Helmets

Showing 1 - 15 of 42 total

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Showing 1 - 15 of 42 total

Page:
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  2. 2
  3. 3

     

Solar Industry Technician Helmets

When choosing your helmet for the solar industry you should consider a range of factors. The best helmet choices will include helmets that are designed for working in vertical positions that feature a four-point chin strap. Other features to look for are electrical insulation, adjustable inserts, sweatbands, and ear muff slots.

Types of Helmets:

There are two types of helmets (type 1 and type 2) classified by ANSI Z89.1-2014 for different levels of protection. Type 1 helmets are designed to only take a blow directly to the top of the head. Type 2 helmets have been designed to reduce force from lateral impact such as an off-center and/or side impact, in addition to top impacts. These helmets have visible padding on the sides.

Helmet Classes:

There are 3 classes (C, E, & G) that specify electrical protection. Class C helmets are considered conductive and do not provide any electrical protection, these are typically vented and only protect workers from an impact. Class E hard hats offer protection from high voltage conductors up to 20,000 volts, and cannot have any vents in the design. Lastly, Class G offers protection from low voltage conductors up to 2,200 volts, they must also be free of holes for ventilation.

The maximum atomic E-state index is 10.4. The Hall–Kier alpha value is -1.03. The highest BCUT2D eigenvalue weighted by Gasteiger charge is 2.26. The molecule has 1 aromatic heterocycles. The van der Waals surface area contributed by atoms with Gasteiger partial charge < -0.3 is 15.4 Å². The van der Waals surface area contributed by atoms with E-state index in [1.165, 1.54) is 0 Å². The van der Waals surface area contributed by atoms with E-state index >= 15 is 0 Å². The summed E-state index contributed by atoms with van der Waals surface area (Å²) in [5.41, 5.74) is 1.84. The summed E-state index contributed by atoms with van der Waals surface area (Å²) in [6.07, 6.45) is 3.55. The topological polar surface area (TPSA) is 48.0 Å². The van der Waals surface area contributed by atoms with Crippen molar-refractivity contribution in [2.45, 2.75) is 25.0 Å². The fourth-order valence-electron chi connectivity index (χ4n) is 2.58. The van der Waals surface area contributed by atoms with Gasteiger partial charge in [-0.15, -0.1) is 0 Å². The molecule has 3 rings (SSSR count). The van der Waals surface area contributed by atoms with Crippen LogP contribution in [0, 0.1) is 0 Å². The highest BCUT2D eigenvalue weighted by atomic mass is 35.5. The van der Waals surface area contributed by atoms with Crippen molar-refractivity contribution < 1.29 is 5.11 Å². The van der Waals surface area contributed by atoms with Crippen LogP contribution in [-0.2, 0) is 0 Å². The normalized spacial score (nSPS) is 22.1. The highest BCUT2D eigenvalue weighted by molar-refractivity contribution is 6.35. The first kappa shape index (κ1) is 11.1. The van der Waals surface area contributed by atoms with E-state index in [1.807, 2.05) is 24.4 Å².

Service Life:

Helmets are not designed to last forever. Service life begins from the time it is put into service and that date should be properly labeled and documented. The suspension should be replaced annually (after 12 months) and the helmet should be replaced after no more than 5 years. If the helmet sustains an impact, it must be retired immediately even if there is no visible damage.

Inspection:

Proper inspection should be taken each time the helmet is worn. Suspension should be installed and worn as the manufacturer intended. Exposure to paint and chemicals may damage the structure of the helmet, therefore steps must be taken to remove paint or chemicals after every use. Pressure sensitive, non-metallic stickers and self-adhesive tape are typically accepted however we strongly recommend you refer to the manufacturer's specifications before applying anything on the surface of the helmet.

Need help finding the perfect helmet? Check in with one of our Gear Experts®.